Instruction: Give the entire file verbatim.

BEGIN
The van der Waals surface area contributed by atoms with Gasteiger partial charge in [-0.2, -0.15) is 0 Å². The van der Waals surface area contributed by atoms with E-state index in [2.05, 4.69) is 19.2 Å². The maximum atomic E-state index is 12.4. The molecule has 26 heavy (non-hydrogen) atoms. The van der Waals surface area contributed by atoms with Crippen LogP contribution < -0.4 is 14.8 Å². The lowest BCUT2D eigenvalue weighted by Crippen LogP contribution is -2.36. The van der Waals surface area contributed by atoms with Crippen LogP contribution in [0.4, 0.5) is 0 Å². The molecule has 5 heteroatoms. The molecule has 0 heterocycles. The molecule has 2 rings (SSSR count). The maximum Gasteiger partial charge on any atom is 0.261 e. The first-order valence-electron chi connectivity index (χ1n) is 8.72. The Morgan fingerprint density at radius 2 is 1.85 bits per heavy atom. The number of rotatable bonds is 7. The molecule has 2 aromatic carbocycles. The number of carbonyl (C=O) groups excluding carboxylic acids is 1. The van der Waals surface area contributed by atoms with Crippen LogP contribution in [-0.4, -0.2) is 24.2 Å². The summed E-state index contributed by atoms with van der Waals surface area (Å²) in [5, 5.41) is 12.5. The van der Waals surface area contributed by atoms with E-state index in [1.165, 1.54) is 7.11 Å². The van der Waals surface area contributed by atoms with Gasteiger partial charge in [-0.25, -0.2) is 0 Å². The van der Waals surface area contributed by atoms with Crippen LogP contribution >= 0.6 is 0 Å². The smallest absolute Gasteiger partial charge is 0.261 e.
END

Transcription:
The van der Waals surface area contributed by atoms with Gasteiger partial charge in [-0.2, -0.15) is 0 Å². The van der Waals surface area contributed by atoms with E-state index in [2.05, 4.69) is 19.2 Å². The maximum atomic E-state index is 12.4. The molecule has 26 heavy (non-hydrogen) atoms. The van der Waals surface area contributed by atoms with Crippen LogP contribution < -0.4 is 14.8 Å². The lowest BCUT2D eigenvalue weighted by Crippen LogP contribution is -2.36. The van der Waals surface area contributed by atoms with Crippen LogP contribution in [0.4, 0.5) is 0 Å². The molecule has 5 heteroatoms. The molecule has 0 heterocycles. The molecule has 2 rings (SSSR count). The maximum Gasteiger partial charge on any atom is 0.261 e. The first-order valence-electron chi connectivity index (χ1n) is 8.72. The Morgan fingerprint density at radius 2 is 1.85 bits per heavy atom. The number of rotatable bonds is 7. The molecule has 2 aromatic carbocycles. The number of carbonyl (C=O) groups excluding carboxylic acids is 1. The van der Waals surface area contributed by atoms with Crippen LogP contribution in [-0.4, -0.2) is 24.2 Å². The summed E-state index contributed by atoms with van der Waals surface area (Å²) in [5, 5.41) is 12.5. The van der Waals surface area contributed by atoms with E-state index in [1.165, 1.54) is 7.11 Å². The van der Waals surface area contributed by atoms with Gasteiger partial charge in [-0.25, -0.2) is 0 Å². The van der Waals surface area contributed by atoms with Crippen LogP contribution >= 0.6 is 0 Å². The smallest absolute Gasteiger partial charge is 0.261 e.